When the word “misinformation” is used, it is a form of invalidation used by politicians and dishonest journalists: LIKELY
- The claim that the word misinformation means “using facts in a misleading way” is incorrect.
- Misinformation is defined by Dictionary.com as: “false information that is spread, regardless of whether there is intent to mislead”
- The difference between misinformation and disinformation is the intent of the writer to mislead the reader.
- Misinformation vs Disinformation:
- Misinformation is accidentally incorrect information.
- Disinformation is intentionally incorrect information.
While many facts are called “misinformation” by dishonest journalists in the media as well as their establishment counterparts in politics, the word means false information that is spread unintentionally. Most journalists and politicians who use this word and its friend “disinformation” tend to lean to the left of the political aisle and use it in order to suppress facts they don’t like spreading.
Comments made by US President Joe Biden about January 6th claimed that the right was putting out misinformation when it was, in fact, the other way around. As the footage released this year showed us the truth, Joe Biden was clearly the one pushing disinformation.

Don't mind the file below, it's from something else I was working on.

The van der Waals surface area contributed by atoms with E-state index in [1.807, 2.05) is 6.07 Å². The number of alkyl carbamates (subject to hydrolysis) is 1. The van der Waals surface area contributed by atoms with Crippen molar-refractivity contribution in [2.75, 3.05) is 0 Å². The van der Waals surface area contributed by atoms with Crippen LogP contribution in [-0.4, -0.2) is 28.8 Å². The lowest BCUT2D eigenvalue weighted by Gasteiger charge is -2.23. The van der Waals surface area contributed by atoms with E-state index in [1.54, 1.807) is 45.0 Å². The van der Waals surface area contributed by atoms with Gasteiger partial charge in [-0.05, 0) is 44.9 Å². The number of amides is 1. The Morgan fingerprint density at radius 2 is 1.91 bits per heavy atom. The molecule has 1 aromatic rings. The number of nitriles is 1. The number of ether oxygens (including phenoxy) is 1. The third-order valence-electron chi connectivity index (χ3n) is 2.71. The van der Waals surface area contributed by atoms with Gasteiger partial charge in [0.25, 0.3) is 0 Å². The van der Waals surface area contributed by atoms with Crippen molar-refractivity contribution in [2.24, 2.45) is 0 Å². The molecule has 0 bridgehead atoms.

Joe Biden, U.S. President, on January 20, 2021: “Recent weeks and months have taught us a painful lesson. There is truth and there are lies. Lies told for power and for profit. And each of us has a duty and responsibility, as citizens, as Americans, and especially as leaders – leaders who have pledged to honor our Constitution and protect our nation – to defend the truth and to defeat the lies.”
Ironically, Angela Merkel claimed that the internet was full of fake accounts and sites made for “reinforcing opinions” that needed to be countered. Meanwhile, tech giants like Facebook, Google, TikTok and Twitter manipulated what information could be shared online as well as manipulating search results to influence election results in the US Presidential race.
Angela Merkel, German Chancellor, on November 18, 2016: “Today we have fake sites, bots, trolls — things that regenerate themselves, reinforcing opinions with certain algorithms, and we have to learn to deal with them.”
Canada’s Prime Minister, Justin Trudeau, went on TV and complained that tech giants weren’t doing enough to stop the flow of disinformation online. Only state sponsored disinformation is allowed in Canada. For example, see all the reports from their health department en regards to COVID-19 injections, in which they said it would protect people and not cause any side effects…
Justin Trudeau, Canadian Prime Minister, on February 4, 2019: “The platforms are failing their users. And they’re failing our citizens. They have to step up in a major way to counter disinformation. And if they don’t, we will hold them to account and there will be meaningful financial consequences.”